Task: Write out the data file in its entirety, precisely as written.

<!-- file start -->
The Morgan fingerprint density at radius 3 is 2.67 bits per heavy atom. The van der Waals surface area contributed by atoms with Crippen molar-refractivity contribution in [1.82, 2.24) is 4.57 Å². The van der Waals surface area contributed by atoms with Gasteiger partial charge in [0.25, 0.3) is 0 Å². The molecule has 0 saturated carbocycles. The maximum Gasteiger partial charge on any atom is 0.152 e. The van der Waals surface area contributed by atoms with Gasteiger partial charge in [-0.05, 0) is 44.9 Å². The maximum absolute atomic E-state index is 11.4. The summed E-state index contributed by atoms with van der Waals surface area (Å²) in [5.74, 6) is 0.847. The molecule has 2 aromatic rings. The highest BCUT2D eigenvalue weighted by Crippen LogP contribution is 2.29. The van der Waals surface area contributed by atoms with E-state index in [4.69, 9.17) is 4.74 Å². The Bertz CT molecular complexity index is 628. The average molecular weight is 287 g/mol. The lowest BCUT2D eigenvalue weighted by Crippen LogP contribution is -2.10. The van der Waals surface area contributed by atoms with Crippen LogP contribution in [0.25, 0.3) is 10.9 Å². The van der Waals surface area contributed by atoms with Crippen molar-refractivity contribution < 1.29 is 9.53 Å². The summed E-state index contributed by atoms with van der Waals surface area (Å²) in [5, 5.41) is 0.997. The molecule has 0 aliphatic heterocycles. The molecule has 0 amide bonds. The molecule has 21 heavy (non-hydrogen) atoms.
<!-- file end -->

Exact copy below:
The Morgan fingerprint density at radius 3 is 2.67 bits per heavy atom. The van der Waals surface area contributed by atoms with Crippen molar-refractivity contribution in [1.82, 2.24) is 4.57 Å². The van der Waals surface area contributed by atoms with Gasteiger partial charge in [0.25, 0.3) is 0 Å². The molecule has 0 saturated carbocycles. The maximum Gasteiger partial charge on any atom is 0.152 e. The van der Waals surface area contributed by atoms with Gasteiger partial charge in [-0.05, 0) is 44.9 Å². The maximum absolute atomic E-state index is 11.4. The summed E-state index contributed by atoms with van der Waals surface area (Å²) in [5.74, 6) is 0.847. The molecule has 2 aromatic rings. The highest BCUT2D eigenvalue weighted by Crippen LogP contribution is 2.29. The van der Waals surface area contributed by atoms with E-state index in [4.69, 9.17) is 4.74 Å². The Bertz CT molecular complexity index is 628. The average molecular weight is 287 g/mol. The lowest BCUT2D eigenvalue weighted by Crippen LogP contribution is -2.10. The van der Waals surface area contributed by atoms with Crippen LogP contribution in [0.25, 0.3) is 10.9 Å². The van der Waals surface area contributed by atoms with Crippen molar-refractivity contribution < 1.29 is 9.53 Å². The summed E-state index contributed by atoms with van der Waals surface area (Å²) in [5, 5.41) is 0.997. The molecule has 0 aliphatic heterocycles. The molecule has 0 amide bonds. The molecule has 21 heavy (non-hydrogen) atoms.